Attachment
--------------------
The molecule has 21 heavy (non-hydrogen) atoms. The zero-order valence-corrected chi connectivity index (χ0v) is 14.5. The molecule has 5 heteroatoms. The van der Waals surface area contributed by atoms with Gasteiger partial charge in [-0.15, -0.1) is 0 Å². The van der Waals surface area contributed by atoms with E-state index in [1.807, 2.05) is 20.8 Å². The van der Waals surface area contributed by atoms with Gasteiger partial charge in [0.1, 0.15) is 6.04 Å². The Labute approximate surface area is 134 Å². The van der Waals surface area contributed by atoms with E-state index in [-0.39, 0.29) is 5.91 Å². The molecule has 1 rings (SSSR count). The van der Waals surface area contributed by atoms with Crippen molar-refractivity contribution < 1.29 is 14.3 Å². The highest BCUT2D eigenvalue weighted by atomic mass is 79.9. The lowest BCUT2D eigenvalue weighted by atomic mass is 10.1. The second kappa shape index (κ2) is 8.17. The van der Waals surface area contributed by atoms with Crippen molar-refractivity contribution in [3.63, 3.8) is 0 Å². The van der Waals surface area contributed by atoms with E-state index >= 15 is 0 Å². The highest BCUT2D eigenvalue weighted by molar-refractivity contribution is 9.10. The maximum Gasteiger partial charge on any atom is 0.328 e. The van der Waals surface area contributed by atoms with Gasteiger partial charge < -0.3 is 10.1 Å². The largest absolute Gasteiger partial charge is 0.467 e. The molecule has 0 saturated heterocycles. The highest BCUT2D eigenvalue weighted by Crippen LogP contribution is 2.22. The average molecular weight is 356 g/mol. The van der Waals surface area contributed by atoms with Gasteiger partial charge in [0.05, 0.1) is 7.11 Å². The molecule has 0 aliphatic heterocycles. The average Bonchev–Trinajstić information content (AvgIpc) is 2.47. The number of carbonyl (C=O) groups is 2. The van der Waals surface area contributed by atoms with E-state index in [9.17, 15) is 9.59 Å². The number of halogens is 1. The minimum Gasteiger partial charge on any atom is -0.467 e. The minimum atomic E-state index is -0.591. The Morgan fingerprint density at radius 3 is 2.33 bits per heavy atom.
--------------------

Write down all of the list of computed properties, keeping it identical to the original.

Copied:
The molecule has 21 heavy (non-hydrogen) atoms. The zero-order valence-corrected chi connectivity index (χ0v) is 14.5. The molecule has 5 heteroatoms. The van der Waals surface area contributed by atoms with Gasteiger partial charge in [-0.15, -0.1) is 0 Å². The van der Waals surface area contributed by atoms with E-state index in [1.807, 2.05) is 20.8 Å². The van der Waals surface area contributed by atoms with Gasteiger partial charge in [0.1, 0.15) is 6.04 Å². The Labute approximate surface area is 134 Å². The van der Waals surface area contributed by atoms with E-state index in [-0.39, 0.29) is 5.91 Å². The molecule has 1 rings (SSSR count). The van der Waals surface area contributed by atoms with Crippen molar-refractivity contribution < 1.29 is 14.3 Å². The highest BCUT2D eigenvalue weighted by atomic mass is 79.9. The lowest BCUT2D eigenvalue weighted by atomic mass is 10.1. The second kappa shape index (κ2) is 8.17. The van der Waals surface area contributed by atoms with Crippen molar-refractivity contribution in [3.63, 3.8) is 0 Å². The van der Waals surface area contributed by atoms with E-state index >= 15 is 0 Å². The highest BCUT2D eigenvalue weighted by molar-refractivity contribution is 9.10. The maximum Gasteiger partial charge on any atom is 0.328 e. The van der Waals surface area contributed by atoms with Gasteiger partial charge < -0.3 is 10.1 Å². The largest absolute Gasteiger partial charge is 0.467 e. The molecule has 0 saturated heterocycles. The highest BCUT2D eigenvalue weighted by Crippen LogP contribution is 2.22. The average molecular weight is 356 g/mol. The van der Waals surface area contributed by atoms with Gasteiger partial charge in [0.05, 0.1) is 7.11 Å². The molecule has 0 aliphatic heterocycles. The average Bonchev–Trinajstić information content (AvgIpc) is 2.47. The number of carbonyl (C=O) groups is 2. The van der Waals surface area contributed by atoms with E-state index in [9.17, 15) is 9.59 Å². The number of halogens is 1. The minimum Gasteiger partial charge on any atom is -0.467 e. The minimum atomic E-state index is -0.591. The Morgan fingerprint density at radius 3 is 2.33 bits per heavy atom.